Wilkes was expelled from Parliament in February 1769, on the grounds that he was an outlaw when he was returned. He was re-elected by his Middlesex constituents in the same month, only to be expelled and re-elected in March. In April, after his expulsion and another re-election, Parliament declared his opponent, Henry Luttrell, to be the winner. In defiance Wilkes was elected an alderman of London in 1769, using his supporters' group, the Society for the Supporters of the Bill of Rights, for his campaign. Wilkes eventually succeeded in convincing Parliament to expunge the resolution barring him from sitting.
“The current advice according to the constitution does not allow filming in the council chamber. I’ve not had a chance to have discussions about it with any of our group. Can you imagine how chaotic it would be if the whole public gallery was trying to film it?”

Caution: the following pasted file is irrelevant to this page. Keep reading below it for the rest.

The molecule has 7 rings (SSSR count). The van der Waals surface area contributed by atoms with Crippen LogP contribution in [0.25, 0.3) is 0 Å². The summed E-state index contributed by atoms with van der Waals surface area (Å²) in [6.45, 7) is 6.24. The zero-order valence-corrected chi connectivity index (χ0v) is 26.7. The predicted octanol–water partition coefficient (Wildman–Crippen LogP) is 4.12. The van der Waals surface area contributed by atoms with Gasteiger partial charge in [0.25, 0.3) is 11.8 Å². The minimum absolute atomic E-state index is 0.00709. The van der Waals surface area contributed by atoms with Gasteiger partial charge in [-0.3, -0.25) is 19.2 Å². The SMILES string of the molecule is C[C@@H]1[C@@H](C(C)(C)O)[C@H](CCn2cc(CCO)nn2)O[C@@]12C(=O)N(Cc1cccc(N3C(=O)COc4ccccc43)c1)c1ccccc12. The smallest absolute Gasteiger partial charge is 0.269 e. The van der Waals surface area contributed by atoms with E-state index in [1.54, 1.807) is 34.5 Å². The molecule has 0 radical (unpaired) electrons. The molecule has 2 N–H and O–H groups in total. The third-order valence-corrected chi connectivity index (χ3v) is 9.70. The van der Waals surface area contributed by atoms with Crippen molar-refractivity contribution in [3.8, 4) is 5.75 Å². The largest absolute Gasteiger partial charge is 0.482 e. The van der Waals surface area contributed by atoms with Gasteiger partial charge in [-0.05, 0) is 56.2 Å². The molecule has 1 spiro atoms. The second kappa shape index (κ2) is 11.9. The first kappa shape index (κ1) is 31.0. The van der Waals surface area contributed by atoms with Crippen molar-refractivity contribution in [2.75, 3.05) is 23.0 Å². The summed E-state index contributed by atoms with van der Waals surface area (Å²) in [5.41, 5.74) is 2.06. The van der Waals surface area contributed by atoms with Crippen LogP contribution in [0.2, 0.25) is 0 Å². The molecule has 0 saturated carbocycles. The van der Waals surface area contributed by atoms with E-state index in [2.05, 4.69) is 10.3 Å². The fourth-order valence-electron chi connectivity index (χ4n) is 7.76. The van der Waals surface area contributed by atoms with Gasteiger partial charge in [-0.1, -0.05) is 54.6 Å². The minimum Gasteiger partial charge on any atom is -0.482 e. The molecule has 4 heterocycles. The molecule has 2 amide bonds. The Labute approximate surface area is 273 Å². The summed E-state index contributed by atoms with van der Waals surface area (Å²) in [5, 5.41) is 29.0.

“The only thing we will do is consider responsible media requests, and they are the only thing we would allow at this stage. If we had a request, I would expect an officer to approach me about it. I do not think we would consider a request from bloggers. Only respectable media would be considered.”
Lynne Hillan's attempt to keep the public out last Tuesday seemed to me...as good a reason as any to make sure the public got in. I turned up with the equivalent of a small television station in my bag: a camera, two phones, a laptop and a couple of alternate-provider dongles. I wasn't the only one – the long queue outside Hendon town hall lit up in the gloom like a nightclub as people prepared their cameras and phones for action.